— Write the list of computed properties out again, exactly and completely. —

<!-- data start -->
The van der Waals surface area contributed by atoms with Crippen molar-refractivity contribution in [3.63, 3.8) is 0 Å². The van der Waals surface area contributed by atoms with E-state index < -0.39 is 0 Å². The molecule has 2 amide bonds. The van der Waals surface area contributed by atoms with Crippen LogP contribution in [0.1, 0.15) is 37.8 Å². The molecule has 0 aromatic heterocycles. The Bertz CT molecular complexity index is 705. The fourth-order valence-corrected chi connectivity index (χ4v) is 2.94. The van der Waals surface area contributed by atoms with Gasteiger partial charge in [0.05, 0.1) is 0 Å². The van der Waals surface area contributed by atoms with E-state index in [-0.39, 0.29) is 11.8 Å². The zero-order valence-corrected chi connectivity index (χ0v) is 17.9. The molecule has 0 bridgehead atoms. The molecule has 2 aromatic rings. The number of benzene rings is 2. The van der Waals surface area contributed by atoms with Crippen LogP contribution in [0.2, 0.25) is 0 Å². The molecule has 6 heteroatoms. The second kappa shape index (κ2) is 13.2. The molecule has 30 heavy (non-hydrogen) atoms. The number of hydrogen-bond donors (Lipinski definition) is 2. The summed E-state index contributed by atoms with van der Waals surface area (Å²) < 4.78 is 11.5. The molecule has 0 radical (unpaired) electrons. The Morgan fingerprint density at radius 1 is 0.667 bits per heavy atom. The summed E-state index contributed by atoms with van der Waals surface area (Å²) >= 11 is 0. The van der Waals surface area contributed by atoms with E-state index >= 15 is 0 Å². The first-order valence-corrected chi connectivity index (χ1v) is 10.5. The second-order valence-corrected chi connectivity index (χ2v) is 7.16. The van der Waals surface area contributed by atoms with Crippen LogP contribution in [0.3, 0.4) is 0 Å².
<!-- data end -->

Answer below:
The van der Waals surface area contributed by atoms with Crippen molar-refractivity contribution in [3.63, 3.8) is 0 Å². The van der Waals surface area contributed by atoms with E-state index < -0.39 is 0 Å². The molecule has 2 amide bonds. The van der Waals surface area contributed by atoms with Crippen LogP contribution in [0.1, 0.15) is 37.8 Å². The molecule has 0 aromatic heterocycles. The Bertz CT molecular complexity index is 705. The fourth-order valence-corrected chi connectivity index (χ4v) is 2.94. The van der Waals surface area contributed by atoms with Gasteiger partial charge in [0.05, 0.1) is 0 Å². The van der Waals surface area contributed by atoms with E-state index in [-0.39, 0.29) is 11.8 Å². The zero-order valence-corrected chi connectivity index (χ0v) is 17.9. The molecule has 0 bridgehead atoms. The molecule has 2 aromatic rings. The number of benzene rings is 2. The van der Waals surface area contributed by atoms with Crippen LogP contribution in [0.2, 0.25) is 0 Å². The molecule has 6 heteroatoms. The second kappa shape index (κ2) is 13.2. The molecule has 30 heavy (non-hydrogen) atoms. The number of hydrogen-bond donors (Lipinski definition) is 2. The summed E-state index contributed by atoms with van der Waals surface area (Å²) < 4.78 is 11.5. The molecule has 0 radical (unpaired) electrons. The Morgan fingerprint density at radius 1 is 0.667 bits per heavy atom. The summed E-state index contributed by atoms with van der Waals surface area (Å²) >= 11 is 0. The van der Waals surface area contributed by atoms with E-state index >= 15 is 0 Å². The first-order valence-corrected chi connectivity index (χ1v) is 10.5. The second-order valence-corrected chi connectivity index (χ2v) is 7.16. The van der Waals surface area contributed by atoms with Crippen LogP contribution in [0.3, 0.4) is 0 Å².